The effects of long term swim training on physiological stress levels in the rat

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Title The effects of long term swim training on physiological stress levels in the rat
Author Webster, I; Du Toit, Eugene; Huisamen, B
Journal Name Medical Technology South Africa
Year Published 2010
Place of publication South Africa
Publisher Society of Medical Laboratory Technologists of South Africa
Abstract Swim training is used in rats as an exercise model of cardioprotection, for skeletal muscle studies, for rehabilitation studies in muscle and neural atrophy. However, acute swimming is also used to induce psychological stress in rats in many studies. There is little data on the effect of long term swim training on the stress levels in rats. Male Wistar rats were randomly divided into sedentary (Sed) or exercised (Ex) groups. Ex groups were exercise trained by swimming for a period of 8 weeks, 5 days per week, starting at 5 minutes per day and incrementally increasing to 60 minutes per day. At the end of the 8 weeks the open field test was performed and blood corticosterone levels were measured by RIA to determine whether the swim training protocol had any effects on stress behaviour and hormone levels of the rats. Neither the behavioural studies nor the corticosterone levels showed any increase above control levels in the groups investigated. Corticosterone levels for Sed (133.3 ± 37.1 ng/ml) and Ex (130.4 ± 30.1 ng/ml) groups were similar, and this was also reflected in the behavioural data collected. In our study, long term swim training did not elicit a physiological stress response in the rat model at the end of the 8 weeks training program.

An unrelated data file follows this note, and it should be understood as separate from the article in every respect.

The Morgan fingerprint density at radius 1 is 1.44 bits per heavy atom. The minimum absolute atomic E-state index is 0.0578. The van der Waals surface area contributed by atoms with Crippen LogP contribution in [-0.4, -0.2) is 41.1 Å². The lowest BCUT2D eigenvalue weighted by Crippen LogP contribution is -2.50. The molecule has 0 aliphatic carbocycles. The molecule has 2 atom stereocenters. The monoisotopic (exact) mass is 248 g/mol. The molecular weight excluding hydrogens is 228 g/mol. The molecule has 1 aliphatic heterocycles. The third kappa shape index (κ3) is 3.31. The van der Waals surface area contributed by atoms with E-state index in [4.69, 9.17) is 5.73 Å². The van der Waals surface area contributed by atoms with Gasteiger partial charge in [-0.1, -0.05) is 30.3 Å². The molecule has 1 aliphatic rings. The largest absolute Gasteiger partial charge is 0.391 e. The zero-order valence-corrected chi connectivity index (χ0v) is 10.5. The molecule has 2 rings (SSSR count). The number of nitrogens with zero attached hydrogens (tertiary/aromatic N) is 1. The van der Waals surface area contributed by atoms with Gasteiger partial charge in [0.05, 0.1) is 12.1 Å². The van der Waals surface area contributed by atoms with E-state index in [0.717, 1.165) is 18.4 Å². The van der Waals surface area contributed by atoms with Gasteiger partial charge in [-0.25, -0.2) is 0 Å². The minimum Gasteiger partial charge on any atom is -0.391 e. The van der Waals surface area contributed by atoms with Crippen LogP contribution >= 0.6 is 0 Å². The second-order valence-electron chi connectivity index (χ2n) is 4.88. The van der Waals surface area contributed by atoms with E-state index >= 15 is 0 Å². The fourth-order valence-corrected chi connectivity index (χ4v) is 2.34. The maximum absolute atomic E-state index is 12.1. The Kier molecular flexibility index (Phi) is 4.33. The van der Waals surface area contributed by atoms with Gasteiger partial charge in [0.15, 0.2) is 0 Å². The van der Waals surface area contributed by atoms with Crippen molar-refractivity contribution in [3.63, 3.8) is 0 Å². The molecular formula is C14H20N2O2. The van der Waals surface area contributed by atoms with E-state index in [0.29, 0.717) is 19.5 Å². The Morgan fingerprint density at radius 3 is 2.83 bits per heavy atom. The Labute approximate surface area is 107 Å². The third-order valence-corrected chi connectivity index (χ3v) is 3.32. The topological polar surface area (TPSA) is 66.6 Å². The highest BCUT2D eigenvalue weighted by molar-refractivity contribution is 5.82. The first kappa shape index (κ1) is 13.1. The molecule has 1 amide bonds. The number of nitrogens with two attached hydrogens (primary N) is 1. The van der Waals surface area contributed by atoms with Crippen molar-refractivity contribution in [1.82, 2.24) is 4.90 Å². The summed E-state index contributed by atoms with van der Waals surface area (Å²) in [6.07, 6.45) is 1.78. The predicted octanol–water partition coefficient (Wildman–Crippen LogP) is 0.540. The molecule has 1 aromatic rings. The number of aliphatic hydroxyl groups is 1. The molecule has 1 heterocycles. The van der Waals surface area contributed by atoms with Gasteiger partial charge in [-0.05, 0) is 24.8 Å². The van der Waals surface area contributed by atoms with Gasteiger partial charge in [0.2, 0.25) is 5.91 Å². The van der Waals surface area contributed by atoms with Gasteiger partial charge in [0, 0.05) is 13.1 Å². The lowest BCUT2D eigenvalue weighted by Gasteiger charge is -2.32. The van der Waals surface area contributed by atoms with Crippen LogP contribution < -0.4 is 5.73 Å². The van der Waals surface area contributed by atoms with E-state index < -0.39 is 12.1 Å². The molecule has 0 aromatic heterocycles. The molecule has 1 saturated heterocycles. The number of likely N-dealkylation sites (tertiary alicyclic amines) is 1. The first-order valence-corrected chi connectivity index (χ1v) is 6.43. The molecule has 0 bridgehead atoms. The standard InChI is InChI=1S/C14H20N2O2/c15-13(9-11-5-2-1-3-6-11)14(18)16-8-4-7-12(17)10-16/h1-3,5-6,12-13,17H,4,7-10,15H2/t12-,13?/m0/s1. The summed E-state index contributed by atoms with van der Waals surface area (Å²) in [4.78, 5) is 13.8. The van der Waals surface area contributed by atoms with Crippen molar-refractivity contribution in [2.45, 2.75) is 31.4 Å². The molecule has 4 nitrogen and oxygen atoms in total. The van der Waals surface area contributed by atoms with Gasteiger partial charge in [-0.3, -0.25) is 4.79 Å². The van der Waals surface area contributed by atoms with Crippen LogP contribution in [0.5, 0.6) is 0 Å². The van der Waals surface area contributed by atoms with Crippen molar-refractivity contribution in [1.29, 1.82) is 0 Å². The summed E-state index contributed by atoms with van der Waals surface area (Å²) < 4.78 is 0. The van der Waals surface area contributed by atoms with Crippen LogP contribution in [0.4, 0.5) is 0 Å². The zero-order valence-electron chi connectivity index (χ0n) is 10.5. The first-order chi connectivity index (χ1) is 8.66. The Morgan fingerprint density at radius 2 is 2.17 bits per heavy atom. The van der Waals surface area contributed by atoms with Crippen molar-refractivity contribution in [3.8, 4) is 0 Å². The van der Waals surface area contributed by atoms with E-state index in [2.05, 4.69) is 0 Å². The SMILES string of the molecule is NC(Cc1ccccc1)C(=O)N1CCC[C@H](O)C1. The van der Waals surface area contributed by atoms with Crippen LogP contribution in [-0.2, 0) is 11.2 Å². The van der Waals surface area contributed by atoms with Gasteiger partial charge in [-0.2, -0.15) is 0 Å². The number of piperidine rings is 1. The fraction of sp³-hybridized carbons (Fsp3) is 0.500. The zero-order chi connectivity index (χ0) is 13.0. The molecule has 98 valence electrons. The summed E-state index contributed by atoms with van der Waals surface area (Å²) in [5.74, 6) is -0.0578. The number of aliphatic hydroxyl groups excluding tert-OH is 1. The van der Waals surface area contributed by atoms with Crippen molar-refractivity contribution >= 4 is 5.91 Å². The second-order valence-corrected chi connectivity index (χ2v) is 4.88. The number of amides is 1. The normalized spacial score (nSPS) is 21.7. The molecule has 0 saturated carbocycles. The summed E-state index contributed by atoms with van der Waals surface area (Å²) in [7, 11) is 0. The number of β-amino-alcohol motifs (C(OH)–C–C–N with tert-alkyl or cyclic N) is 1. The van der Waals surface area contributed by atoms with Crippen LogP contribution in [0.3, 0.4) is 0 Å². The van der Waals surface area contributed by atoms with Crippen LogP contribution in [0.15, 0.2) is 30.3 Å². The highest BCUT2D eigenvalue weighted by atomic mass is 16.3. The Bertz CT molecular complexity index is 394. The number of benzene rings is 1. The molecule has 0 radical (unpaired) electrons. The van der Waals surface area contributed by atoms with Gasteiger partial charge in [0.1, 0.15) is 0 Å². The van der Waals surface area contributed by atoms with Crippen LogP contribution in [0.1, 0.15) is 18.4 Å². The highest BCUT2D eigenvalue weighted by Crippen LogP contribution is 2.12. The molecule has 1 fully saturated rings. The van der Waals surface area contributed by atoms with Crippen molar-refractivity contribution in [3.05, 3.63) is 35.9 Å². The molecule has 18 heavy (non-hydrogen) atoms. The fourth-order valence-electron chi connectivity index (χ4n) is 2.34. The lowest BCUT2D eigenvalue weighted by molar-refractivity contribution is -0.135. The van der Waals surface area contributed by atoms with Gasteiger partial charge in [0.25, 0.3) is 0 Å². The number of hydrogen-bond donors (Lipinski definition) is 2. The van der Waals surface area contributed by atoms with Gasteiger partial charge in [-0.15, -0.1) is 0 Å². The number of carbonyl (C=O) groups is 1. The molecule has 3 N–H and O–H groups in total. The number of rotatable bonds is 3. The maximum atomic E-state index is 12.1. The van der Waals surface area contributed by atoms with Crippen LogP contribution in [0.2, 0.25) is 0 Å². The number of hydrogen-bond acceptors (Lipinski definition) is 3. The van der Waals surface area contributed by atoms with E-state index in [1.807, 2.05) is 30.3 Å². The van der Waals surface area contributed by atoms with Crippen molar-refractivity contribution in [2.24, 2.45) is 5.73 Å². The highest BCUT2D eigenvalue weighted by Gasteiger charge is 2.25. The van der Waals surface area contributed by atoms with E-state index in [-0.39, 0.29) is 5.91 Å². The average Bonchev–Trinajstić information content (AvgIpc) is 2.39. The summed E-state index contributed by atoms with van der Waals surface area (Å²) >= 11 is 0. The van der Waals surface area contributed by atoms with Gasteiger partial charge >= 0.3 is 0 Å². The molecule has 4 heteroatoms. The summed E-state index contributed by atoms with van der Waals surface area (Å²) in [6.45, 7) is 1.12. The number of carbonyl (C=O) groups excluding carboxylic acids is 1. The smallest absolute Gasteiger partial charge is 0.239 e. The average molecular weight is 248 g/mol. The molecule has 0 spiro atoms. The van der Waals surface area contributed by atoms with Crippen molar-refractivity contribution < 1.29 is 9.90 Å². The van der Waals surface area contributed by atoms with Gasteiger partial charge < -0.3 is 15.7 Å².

Peer Reviewed Yes
Published Yes
Publisher URI
Volume 24
Issue Number 2
Page from 37
Page to 40
ISSN 1011-5528
Date Accessioned 2012-06-20
Language en_US
Research Centre Menzies Health Institute Qld
Faculty Griffith Health Faculty
Subject Medical Physiology
Publication Type Journal Articles (Refereed Article)
Publication Type Code c1x

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